Midway Islands, sometimes called Brooks Islands, two small coral islands in latitude 28° 13' N., longitude 177° 22' W., about 1,200 miles a little north of west from Honolulu. Discovered by Captain Brooks in 1859 and claimed by the United States in 1867 by right of discovery and occupation. The larger island is 14 miles long and rises 43 feet above sea level. On this island there is a cable station and lighthouse.53 Total area about 14 square miles.
Ocean (also called Cure or Kuré) Island, latitude 28° 25' N., longitude 178° 25' W., an atoll about 15 miles in circumference.54
Two islands at some distance southwest of the main group are under the jurisdiction of Hawaii; these are
Johnstons Island, also called Cornwallis Island, latitude 16° 45' N., longitude 169° 30' W., a grass-covered lagoon island half a mile in length.
Palmyra Island, latitude 5° 52' N., longitude 162° 06' W., known also as Samarang Island, was annexed to Hawaii in 1862. It is an atoll occupying an area about 6 miles long and 14 miles wide and consists of more than 50 small coral islets varying from less than half an acre to 46 acres in size, covered with brush and coconut
PORTO RICO, GUAM, AND THE PHILIPPINE ISLANDS.58
The next important accession of territory made by the United States consists of the islands ceded by Spain by the treaty of peace concluded December 10, 1898.57 (See fig. 3.) Article 2 of that treaty is:
Spain cedes to the United States the island of Porto Rico and other islands now under Spanish sovereignty in the West Indies, and the island of Guam in the Marianas or Ladrones.
Porto Rico has an area of 3,435 square miles. The largest of the other West Indian Islands referred to is Vieques, and others are Culebra, Mona, and Desecheo. These islands, including Porto Rico, all lie in the area between latitude 17° 42' and 18° 31' N. and longitude 65° 20' and 67° 55' W. Possession was taken by the United States October 18, 1898.
See description in 40th Cong., 2d sess., Sen. Ex. Doc. 79, and 40th Cong., 3d sess., & Rept. 194, also references to legislative action in Moore, J. B., op. cit., vol. 1, p. 555.
** For references to other islands belonging to this group see Coast pilot notes on Hawajian Islands: U. S. Coast and Geodetic Survey, Serial 139, 1920. See also 55th Cong., 3d sess., S. Ex. Doc. 16; and 520 Cong., 2d sess., S. Ex. Doc. 76.
* Pacific islands pilot: U. S. Hydrographic Office Pub. 166, vol. 2, p. 444, 1916. Rock, J. F., Palmyra Island, with a description of its flora, Honolulu, 1916
* For information on the insular possessions of the United States see Noncontiguous territory ; Supreme Court decisions and official opinions by the Attorney General : 59th Cong ad sess, s. Dọc. 204; 61st Cong., 1st sess., S. Dọc. 47; 62d Cong., 2d sess., S, Doc. 366; 63d Cong., 1st sess., S. Doc. 173, etc.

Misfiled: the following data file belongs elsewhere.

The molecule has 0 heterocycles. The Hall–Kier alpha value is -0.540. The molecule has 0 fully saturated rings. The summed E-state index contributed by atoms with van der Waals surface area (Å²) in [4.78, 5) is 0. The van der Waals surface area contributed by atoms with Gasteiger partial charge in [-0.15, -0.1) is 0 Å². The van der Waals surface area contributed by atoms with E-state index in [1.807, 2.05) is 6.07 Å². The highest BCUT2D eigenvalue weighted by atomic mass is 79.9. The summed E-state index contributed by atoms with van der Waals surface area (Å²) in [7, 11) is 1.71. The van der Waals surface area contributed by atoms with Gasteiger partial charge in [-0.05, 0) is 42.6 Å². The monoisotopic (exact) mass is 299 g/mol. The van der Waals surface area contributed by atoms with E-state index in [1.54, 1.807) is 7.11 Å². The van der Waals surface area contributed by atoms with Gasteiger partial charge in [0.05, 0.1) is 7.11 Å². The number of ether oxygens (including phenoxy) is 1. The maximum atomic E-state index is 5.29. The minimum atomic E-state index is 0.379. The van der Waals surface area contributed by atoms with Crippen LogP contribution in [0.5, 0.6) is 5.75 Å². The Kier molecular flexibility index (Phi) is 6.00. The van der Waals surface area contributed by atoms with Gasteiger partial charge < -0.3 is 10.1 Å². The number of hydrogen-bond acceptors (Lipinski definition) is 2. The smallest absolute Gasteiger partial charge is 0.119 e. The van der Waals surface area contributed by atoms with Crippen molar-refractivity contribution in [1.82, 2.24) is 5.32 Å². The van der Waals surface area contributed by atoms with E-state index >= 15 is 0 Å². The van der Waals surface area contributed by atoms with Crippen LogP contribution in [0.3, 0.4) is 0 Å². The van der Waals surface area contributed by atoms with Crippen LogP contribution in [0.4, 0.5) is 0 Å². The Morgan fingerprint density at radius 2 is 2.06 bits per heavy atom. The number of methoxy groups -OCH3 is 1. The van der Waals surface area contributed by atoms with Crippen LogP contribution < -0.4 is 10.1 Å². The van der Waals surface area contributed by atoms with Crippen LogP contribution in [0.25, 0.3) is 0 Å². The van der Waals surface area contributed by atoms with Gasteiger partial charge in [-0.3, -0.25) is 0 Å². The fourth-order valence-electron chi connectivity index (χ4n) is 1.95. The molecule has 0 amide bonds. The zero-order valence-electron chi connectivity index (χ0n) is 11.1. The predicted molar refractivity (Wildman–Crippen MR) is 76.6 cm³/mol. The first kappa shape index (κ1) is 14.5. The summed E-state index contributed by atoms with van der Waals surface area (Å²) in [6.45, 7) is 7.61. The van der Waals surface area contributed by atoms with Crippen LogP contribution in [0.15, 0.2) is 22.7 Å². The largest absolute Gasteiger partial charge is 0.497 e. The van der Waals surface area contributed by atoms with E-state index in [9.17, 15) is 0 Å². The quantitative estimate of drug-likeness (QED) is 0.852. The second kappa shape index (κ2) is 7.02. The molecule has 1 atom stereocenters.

#Malloy, W. M., op. cit., vol. 2, p. 1691.
The island of Guam is at latitude 13° 30' N., longitude 144° 45' E., and has an area of 206 square miles.
The Philippine Islands comprise all the islands lying within the following limits, as defined in article 3 of the treaty: 58
A line running from west to east along or near the twentieth parallel of north latitude, and through the middle of the navigable channel of Bachi, from the one hundred and eighteenth (118th) to the one hundred and twentyseventh (127th) degree meridian of longitude east of Greenwich; thence along the one hundred and twenty-seventh (127th) degree meridian of longitude east of Greenwich to the parallel of four degrees and forty-five minutes (4° 45') north latitude; thence along the parallel of four degrees and forty-five minutes (4° 45') north latitude to its intersection with the meridian of longitude one hundred and nineteen degrees and thirty-five minutes (119° 35') east of Greenwich; thence along the meridian of longitude one hundred and nineteen degrees and thirty-five minutes (119° 35') east of Greenwich to the parallel of latitude seven degrees and forty minutes (7° 40') north; thence along the parallel of latitude seven degrees and forty minutes (7° 40') north to its intersection with the one hundred and sixteenth (116th) degree meridian of longitude east of Greenwich; thence by a direct line to the intersection of the tenth (10th) degree parallel of north latitude with the one hundred and eighteenth (118th) degree meridian of longitude east of Greenwich; and thence along the one hundred and eighteenth (118th) degree meridian of longitude east of Greenwich to the point of beginning.